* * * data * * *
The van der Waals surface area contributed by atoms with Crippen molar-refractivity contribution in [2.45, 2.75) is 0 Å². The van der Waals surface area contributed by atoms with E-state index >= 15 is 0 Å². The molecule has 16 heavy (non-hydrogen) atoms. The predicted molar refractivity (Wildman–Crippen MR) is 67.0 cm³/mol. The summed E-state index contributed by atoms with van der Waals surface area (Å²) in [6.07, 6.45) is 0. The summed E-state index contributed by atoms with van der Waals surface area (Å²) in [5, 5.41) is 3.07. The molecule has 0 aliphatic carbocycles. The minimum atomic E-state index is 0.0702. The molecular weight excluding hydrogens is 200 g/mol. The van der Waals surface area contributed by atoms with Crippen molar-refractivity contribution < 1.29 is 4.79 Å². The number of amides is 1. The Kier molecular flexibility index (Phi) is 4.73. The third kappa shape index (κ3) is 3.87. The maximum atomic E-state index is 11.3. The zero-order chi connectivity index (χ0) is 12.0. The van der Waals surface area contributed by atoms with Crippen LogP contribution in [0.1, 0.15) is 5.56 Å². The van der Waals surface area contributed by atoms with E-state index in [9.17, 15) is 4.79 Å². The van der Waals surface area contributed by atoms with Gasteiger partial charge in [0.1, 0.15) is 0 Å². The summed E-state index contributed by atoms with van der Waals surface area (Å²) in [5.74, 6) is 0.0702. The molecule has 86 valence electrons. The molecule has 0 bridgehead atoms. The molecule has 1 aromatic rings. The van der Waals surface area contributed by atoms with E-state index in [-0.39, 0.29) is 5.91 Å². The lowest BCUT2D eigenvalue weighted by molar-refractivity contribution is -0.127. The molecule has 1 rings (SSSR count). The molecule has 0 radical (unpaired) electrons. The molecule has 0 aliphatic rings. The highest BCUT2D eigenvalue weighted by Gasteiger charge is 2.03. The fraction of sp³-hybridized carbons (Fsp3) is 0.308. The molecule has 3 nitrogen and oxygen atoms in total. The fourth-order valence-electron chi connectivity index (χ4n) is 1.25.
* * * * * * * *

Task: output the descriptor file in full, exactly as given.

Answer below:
The van der Waals surface area contributed by atoms with Crippen molar-refractivity contribution in [2.45, 2.75) is 0 Å². The van der Waals surface area contributed by atoms with E-state index >= 15 is 0 Å². The molecule has 16 heavy (non-hydrogen) atoms. The predicted molar refractivity (Wildman–Crippen MR) is 67.0 cm³/mol. The summed E-state index contributed by atoms with van der Waals surface area (Å²) in [6.07, 6.45) is 0. The summed E-state index contributed by atoms with van der Waals surface area (Å²) in [5, 5.41) is 3.07. The molecule has 0 aliphatic carbocycles. The minimum atomic E-state index is 0.0702. The molecular weight excluding hydrogens is 200 g/mol. The van der Waals surface area contributed by atoms with Crippen molar-refractivity contribution < 1.29 is 4.79 Å². The number of amides is 1. The Kier molecular flexibility index (Phi) is 4.73. The third kappa shape index (κ3) is 3.87. The maximum atomic E-state index is 11.3. The zero-order chi connectivity index (χ0) is 12.0. The van der Waals surface area contributed by atoms with Crippen LogP contribution in [0.1, 0.15) is 5.56 Å². The van der Waals surface area contributed by atoms with E-state index in [9.17, 15) is 4.79 Å². The van der Waals surface area contributed by atoms with Gasteiger partial charge in [0.1, 0.15) is 0 Å². The summed E-state index contributed by atoms with van der Waals surface area (Å²) in [5.74, 6) is 0.0702. The molecule has 86 valence electrons. The molecule has 0 bridgehead atoms. The molecule has 1 aromatic rings. The van der Waals surface area contributed by atoms with E-state index in [-0.39, 0.29) is 5.91 Å². The lowest BCUT2D eigenvalue weighted by molar-refractivity contribution is -0.127. The molecule has 1 rings (SSSR count). The molecule has 0 radical (unpaired) electrons. The molecule has 0 aliphatic rings. The highest BCUT2D eigenvalue weighted by Gasteiger charge is 2.03. The fraction of sp³-hybridized carbons (Fsp3) is 0.308. The molecule has 3 nitrogen and oxygen atoms in total. The fourth-order valence-electron chi connectivity index (χ4n) is 1.25.